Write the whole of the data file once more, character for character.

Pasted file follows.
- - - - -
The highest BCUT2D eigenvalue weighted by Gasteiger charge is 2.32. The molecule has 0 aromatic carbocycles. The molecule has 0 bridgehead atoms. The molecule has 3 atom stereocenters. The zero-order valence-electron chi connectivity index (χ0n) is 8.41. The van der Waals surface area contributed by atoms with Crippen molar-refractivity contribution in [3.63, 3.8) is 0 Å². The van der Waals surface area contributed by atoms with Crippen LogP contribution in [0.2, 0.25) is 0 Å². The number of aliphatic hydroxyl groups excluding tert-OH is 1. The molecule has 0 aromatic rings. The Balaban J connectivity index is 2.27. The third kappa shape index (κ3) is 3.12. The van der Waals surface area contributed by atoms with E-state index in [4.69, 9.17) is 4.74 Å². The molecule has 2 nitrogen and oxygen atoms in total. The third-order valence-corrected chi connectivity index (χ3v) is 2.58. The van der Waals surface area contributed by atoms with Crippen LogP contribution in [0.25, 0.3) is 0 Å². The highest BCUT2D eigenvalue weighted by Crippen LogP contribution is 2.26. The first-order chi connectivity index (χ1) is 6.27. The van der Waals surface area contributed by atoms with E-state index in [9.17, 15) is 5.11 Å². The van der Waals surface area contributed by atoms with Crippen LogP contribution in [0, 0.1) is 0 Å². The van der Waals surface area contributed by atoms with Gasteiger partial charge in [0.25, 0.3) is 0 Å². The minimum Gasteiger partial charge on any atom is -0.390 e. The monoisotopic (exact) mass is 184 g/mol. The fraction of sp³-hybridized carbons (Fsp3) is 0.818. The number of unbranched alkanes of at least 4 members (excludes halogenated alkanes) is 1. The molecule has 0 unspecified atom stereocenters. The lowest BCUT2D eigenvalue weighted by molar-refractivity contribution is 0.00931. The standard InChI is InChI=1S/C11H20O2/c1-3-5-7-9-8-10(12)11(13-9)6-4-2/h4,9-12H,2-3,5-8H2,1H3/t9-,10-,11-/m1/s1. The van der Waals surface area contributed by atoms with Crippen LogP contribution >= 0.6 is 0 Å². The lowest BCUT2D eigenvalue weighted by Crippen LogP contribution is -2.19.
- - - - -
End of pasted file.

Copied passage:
The highest BCUT2D eigenvalue weighted by Gasteiger charge is 2.32. The molecule has 0 aromatic carbocycles. The molecule has 0 bridgehead atoms. The molecule has 3 atom stereocenters. The zero-order valence-electron chi connectivity index (χ0n) is 8.41. The van der Waals surface area contributed by atoms with Crippen molar-refractivity contribution in [3.63, 3.8) is 0 Å². The van der Waals surface area contributed by atoms with Crippen LogP contribution in [0.2, 0.25) is 0 Å². The number of aliphatic hydroxyl groups excluding tert-OH is 1. The molecule has 0 aromatic rings. The Balaban J connectivity index is 2.27. The third kappa shape index (κ3) is 3.12. The van der Waals surface area contributed by atoms with E-state index in [4.69, 9.17) is 4.74 Å². The molecule has 2 nitrogen and oxygen atoms in total. The third-order valence-corrected chi connectivity index (χ3v) is 2.58. The van der Waals surface area contributed by atoms with Crippen LogP contribution in [0.25, 0.3) is 0 Å². The highest BCUT2D eigenvalue weighted by Crippen LogP contribution is 2.26. The first-order chi connectivity index (χ1) is 6.27. The van der Waals surface area contributed by atoms with E-state index in [9.17, 15) is 5.11 Å². The van der Waals surface area contributed by atoms with Crippen LogP contribution in [0, 0.1) is 0 Å². The van der Waals surface area contributed by atoms with Gasteiger partial charge in [0.25, 0.3) is 0 Å². The minimum Gasteiger partial charge on any atom is -0.390 e. The monoisotopic (exact) mass is 184 g/mol. The fraction of sp³-hybridized carbons (Fsp3) is 0.818. The number of unbranched alkanes of at least 4 members (excludes halogenated alkanes) is 1. The molecule has 0 unspecified atom stereocenters. The lowest BCUT2D eigenvalue weighted by molar-refractivity contribution is 0.00931. The standard InChI is InChI=1S/C11H20O2/c1-3-5-7-9-8-10(12)11(13-9)6-4-2/h4,9-12H,2-3,5-8H2,1H3/t9-,10-,11-/m1/s1. The van der Waals surface area contributed by atoms with Crippen LogP contribution >= 0.6 is 0 Å². The lowest BCUT2D eigenvalue weighted by Crippen LogP contribution is -2.19.